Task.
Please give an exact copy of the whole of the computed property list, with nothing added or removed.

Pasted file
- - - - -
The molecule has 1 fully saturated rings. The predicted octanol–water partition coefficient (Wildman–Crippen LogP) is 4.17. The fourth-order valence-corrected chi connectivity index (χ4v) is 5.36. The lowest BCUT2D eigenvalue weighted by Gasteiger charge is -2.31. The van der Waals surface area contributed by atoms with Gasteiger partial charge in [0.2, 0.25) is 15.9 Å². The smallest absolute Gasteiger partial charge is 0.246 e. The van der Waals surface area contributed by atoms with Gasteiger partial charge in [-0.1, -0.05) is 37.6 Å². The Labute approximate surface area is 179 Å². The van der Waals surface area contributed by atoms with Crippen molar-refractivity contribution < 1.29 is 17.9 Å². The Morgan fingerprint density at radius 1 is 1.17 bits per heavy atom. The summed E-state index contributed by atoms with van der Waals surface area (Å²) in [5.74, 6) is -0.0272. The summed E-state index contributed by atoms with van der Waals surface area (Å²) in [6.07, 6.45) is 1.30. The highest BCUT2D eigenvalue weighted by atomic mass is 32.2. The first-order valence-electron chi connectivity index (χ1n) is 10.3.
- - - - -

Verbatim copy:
The molecule has 1 fully saturated rings. The predicted octanol–water partition coefficient (Wildman–Crippen LogP) is 4.17. The fourth-order valence-corrected chi connectivity index (χ4v) is 5.36. The lowest BCUT2D eigenvalue weighted by Gasteiger charge is -2.31. The van der Waals surface area contributed by atoms with Gasteiger partial charge in [0.2, 0.25) is 15.9 Å². The smallest absolute Gasteiger partial charge is 0.246 e. The van der Waals surface area contributed by atoms with Gasteiger partial charge in [-0.1, -0.05) is 37.6 Å². The Labute approximate surface area is 179 Å². The van der Waals surface area contributed by atoms with Crippen molar-refractivity contribution < 1.29 is 17.9 Å². The Morgan fingerprint density at radius 1 is 1.17 bits per heavy atom. The summed E-state index contributed by atoms with van der Waals surface area (Å²) in [5.74, 6) is -0.0272. The summed E-state index contributed by atoms with van der Waals surface area (Å²) in [6.07, 6.45) is 1.30. The highest BCUT2D eigenvalue weighted by atomic mass is 32.2. The first-order valence-electron chi connectivity index (χ1n) is 10.3.